We found a great transsexual resources forum, Laura's Playground, and it's been a really good source of information since neither of us knew much about being trans before this. We decided to go look for clothes and got a bunch of things from the men's department for J. I've gone shopping with her for women's clothing a lot, and she was always dissatisfied while trying things on. She might find one thing that she could stand (and that fit well) out of ten things. The first time J tried on a guy's flannel shirt, she was smiling, it fit her, and it seemed essentially her somehow. I also cut her very long hair into a short and fairly androngynous style and it looked and felt much better to her.

At this point I'm going to switch pronouns on you, because saying "she" and "her" is driving me nuts. But I wanted to make it clear that I'm still engaged to my soulmate, the same one as before, and that I haven't switched people on you, it's just that my "girl" became my "man". Though "became" isn't the right word at all.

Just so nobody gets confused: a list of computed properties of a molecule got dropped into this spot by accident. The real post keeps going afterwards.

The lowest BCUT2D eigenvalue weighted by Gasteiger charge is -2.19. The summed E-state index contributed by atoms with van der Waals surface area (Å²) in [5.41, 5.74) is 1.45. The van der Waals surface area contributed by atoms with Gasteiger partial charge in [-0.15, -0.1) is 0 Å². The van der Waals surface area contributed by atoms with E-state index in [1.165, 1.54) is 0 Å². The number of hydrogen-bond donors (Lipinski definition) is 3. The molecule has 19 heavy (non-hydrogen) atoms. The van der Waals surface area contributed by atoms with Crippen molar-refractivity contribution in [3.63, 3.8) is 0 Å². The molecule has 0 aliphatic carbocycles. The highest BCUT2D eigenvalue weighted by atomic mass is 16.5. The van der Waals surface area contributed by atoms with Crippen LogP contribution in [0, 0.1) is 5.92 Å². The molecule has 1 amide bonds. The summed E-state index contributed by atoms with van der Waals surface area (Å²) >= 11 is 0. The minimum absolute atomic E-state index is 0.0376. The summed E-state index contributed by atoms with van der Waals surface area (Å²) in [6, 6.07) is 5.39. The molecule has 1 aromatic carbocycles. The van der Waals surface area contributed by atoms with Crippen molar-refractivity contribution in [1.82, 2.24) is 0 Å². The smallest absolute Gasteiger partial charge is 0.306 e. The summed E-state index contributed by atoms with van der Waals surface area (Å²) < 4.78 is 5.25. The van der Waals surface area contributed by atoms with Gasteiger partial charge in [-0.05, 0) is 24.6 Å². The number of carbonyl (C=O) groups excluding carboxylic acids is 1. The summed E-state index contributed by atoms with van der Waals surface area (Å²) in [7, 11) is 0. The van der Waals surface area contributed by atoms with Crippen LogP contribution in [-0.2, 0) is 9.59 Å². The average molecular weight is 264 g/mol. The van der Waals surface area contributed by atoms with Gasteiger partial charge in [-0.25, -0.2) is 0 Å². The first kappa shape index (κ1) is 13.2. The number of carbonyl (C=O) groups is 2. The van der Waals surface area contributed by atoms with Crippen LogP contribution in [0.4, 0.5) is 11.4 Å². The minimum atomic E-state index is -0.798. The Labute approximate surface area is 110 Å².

J has a gender therapist appointment for two weeks from today, and I'm going with him to provide moral support. I've been his unofficial therapist over the last year, and I seem to have done a reasonable job, but transpeople have unique challenges to face internally and externally and I feel out of my depth. So we'll see how that goes. J says he doesn't plan to start hormone treatment or get surgery, but if he changes his mind I'm supportive. I figure it's my job as the woman here to make sure he's taken care of. :) I've been doing that all along anyway... I think J's hoping they'll scan his brain to see if it's structurally almost male.

So the whole thing adds a new dimension to the interestingness of our life together. At least I'm not the only unusual one anymore. I don't know if I'd call us even though. It's hard to beat me, the hallucinating sleep contradiction, even with a man's brain in a female body. XD I'll just call us odd instead.